[First published on Linkedin.com on 17 October 2016]
It’s no surprise that ASIC’s move to a user-pays model will impact the restructuring and insolvency community, but the proposed model – reported by the Sydney Insolvency News blog (SIN) – is unexpected.
Most practitioners had anticipated that ASIC would follow the model used by the personal insolvency regulator, AFSA, to recover costs involved in the regulation of personal insolvency practitioners. AFSA charges a “realisation levy” against the value of assets recovered by the trustee, calculated by practitioners and directly charged to each insolvency administration i.e. directly reducing the pool of assets available to creditors. The applicable rate has varied over time: from 8% in 1997 when it was introduced in its current legislative form, to as low as 3.5% in 2007, increasing to the current 7% as at 1 July 2015. The concept of a levy based on asset realisations is therefore well established, and well understood by all stakeholders: creditors, practitioners, and the regulator.
SIN reports that it is proposed that ASIC will charge practitioners an annual fee of $5,000 per annum, and a further $550 for each formal insolvency appointment, to recover a targeted $9m. Notably, the $550 charge cannot be directly on-charged as a cost of the administration – practitioners must absorb that cost.
What will be the consequences if the new regime is introduced as proposed?
Rationalisation of registrations
The additional cost is likely to prompt some semi-retired and part-time practitioners to hand back their registrations.
Whilst this will reduce the number of industry participants and thereby reduce competition, it may in part be a positive if it clears out practitioners who are not properly investing in their own skills, or their practice resources. However, there are clearly some practitioners who may be temporarily sub-scale, that we should not be seeking to push out:
- Start up practitioners: new entrants who will add competition once they build up scale.
- Practitioners that may be temporarily scaling back a practice to accommodate a work/life balance: in reality more likely to be the female practitioners that the profession needs to improve its diversity.
- The next generation: senior employed staff undertaking a transition to partnership. Again these are more likely to include the female practitioners that the profession needs to improve its diversity.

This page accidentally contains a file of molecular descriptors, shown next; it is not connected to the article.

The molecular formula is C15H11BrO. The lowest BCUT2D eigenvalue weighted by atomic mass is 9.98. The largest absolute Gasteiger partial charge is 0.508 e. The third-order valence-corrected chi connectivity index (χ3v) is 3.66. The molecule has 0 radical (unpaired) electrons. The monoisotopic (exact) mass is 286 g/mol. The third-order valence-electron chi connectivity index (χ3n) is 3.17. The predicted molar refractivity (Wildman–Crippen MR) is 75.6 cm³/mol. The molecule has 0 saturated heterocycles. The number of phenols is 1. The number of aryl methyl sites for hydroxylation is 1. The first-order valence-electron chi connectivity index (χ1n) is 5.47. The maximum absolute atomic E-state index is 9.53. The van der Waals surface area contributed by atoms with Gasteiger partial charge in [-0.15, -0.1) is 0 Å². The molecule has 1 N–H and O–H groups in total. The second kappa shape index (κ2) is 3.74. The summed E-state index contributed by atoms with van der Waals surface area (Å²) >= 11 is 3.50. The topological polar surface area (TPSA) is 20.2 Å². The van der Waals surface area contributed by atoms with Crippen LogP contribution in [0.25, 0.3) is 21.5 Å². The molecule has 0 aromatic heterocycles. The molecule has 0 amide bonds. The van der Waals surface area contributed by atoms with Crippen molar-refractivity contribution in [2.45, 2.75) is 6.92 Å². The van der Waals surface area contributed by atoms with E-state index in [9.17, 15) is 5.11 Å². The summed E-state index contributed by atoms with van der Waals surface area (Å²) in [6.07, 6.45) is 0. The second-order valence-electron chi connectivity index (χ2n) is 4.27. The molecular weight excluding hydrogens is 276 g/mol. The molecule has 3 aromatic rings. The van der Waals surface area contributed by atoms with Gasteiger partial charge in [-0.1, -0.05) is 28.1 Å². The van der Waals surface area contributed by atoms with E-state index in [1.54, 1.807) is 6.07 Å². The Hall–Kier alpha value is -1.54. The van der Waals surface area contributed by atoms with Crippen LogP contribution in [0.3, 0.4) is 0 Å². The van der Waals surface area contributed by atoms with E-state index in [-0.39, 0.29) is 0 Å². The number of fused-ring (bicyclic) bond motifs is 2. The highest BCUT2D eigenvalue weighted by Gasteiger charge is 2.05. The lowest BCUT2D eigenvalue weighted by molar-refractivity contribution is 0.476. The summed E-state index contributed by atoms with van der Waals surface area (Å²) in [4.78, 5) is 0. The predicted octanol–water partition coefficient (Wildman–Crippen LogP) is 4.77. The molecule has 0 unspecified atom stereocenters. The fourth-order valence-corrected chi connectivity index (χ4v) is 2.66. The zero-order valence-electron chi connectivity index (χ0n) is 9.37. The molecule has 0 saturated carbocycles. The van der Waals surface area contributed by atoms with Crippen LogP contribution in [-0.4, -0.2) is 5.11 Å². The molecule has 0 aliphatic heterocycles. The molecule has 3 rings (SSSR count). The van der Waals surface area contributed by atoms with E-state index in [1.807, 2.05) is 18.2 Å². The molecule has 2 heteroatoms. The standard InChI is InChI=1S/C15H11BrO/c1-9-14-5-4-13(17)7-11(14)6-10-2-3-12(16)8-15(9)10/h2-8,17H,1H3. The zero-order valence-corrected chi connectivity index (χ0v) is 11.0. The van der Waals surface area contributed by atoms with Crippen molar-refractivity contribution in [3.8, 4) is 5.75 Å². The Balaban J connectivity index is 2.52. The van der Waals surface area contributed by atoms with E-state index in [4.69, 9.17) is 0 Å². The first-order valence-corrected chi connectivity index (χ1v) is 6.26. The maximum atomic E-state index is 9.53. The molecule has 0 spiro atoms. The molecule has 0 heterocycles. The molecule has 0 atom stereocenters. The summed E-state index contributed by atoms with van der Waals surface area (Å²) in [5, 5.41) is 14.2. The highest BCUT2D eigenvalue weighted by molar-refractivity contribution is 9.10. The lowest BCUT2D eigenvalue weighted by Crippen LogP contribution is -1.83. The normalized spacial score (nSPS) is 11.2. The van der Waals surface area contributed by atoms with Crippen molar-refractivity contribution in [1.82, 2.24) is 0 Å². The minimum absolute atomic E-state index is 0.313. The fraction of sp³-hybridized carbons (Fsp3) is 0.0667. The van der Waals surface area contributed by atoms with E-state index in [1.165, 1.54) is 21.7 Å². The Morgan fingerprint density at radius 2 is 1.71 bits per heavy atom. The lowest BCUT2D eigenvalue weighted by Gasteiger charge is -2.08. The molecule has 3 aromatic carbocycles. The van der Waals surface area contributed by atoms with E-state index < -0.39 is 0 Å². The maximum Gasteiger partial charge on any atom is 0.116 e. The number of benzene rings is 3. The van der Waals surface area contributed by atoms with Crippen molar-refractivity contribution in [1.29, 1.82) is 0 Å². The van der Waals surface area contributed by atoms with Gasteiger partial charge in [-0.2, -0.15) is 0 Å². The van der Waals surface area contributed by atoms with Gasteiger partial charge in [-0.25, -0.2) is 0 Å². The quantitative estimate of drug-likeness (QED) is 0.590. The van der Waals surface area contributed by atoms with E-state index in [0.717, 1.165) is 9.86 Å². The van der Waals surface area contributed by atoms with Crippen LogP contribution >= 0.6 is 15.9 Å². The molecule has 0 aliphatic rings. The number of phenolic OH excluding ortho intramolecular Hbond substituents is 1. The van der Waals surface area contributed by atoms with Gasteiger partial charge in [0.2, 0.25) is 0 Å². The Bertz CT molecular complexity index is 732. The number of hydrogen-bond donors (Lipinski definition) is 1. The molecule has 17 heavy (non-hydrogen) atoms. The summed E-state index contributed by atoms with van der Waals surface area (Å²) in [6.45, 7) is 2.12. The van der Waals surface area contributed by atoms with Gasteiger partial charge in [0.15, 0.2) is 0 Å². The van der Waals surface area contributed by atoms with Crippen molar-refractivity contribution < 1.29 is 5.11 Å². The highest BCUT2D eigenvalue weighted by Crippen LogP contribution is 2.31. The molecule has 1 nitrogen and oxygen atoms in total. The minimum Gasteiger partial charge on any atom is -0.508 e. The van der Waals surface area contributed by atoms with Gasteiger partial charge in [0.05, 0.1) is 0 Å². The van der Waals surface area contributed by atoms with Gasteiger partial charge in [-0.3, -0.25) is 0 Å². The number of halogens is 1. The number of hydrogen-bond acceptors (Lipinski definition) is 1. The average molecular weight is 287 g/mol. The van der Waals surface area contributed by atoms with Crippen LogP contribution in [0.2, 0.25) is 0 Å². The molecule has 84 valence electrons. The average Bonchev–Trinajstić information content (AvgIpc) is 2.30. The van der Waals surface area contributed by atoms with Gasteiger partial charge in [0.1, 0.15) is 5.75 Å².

Fees will increase
Most practitioners charge on the basis of hourly rates. At one stage there was a standard (albeit suggested rather than mandated) scale of fees, however the scale was scrapped following concerns that it might be viewed as anti-competitive, and practitioners have complete freedom to charge whatever fees they set.
Some practitioners will respond to additional charges by increasing their hourly rates so that in effect the additional cost will be passed on to creditors. However, practitioners will estimate the increases required, some will “overshoot” in the absence of the upper limit imposed by a realisations charge, whilst some will fall short – so will there will not necessarily be an equitable distribution of the increase.
Until recently there were two classes of liquidators: “Official Liquidators” and “Registered Liquidators.” The Insolvency Law Reform Act 2016 removes the position of Official Liquidator, and with it, the previous obligation that all official liquidators had: to accept all requests to act as a liquidator absent a disqualifying conflict of interest.
If taking a liquidation is guaranteed to cost a liquidator $550 – on top of the various costs that they already incur in searches and similar, and in addition to their own time – then it seems likely that some liquidators now free to decline appointments will do so. For creditors, the end result may be that they are unable to secure a liquidator to act at all unless they are prepared to provide an indemnity to meet at least a part of the costs and/or fees that a liquidator will incur in taking on such appointments. Of course creditors will have the option of declining such requests, but if so there is the risk that some companies may never be wound up, living on as corporate zombies!
The Australian Taxation Office – which is a significant creditor of almost all companies – is the most active creditor, initiating more winding up applications than any other creditor, and therefore is potentially the most affected should registered liquidators decide to change their approach.
Where to from here?
Implementing an AFSA-style model – albeit with a realisation levy that would surely be significantly lower than 7% – allows us to side-step the risk of consequences that may impair diversity and competition, as well avoiding the risk of corporate zombies. Hopefully, at what is presumably an early stage of consultation, there is scope to bring alternate models into the discussion.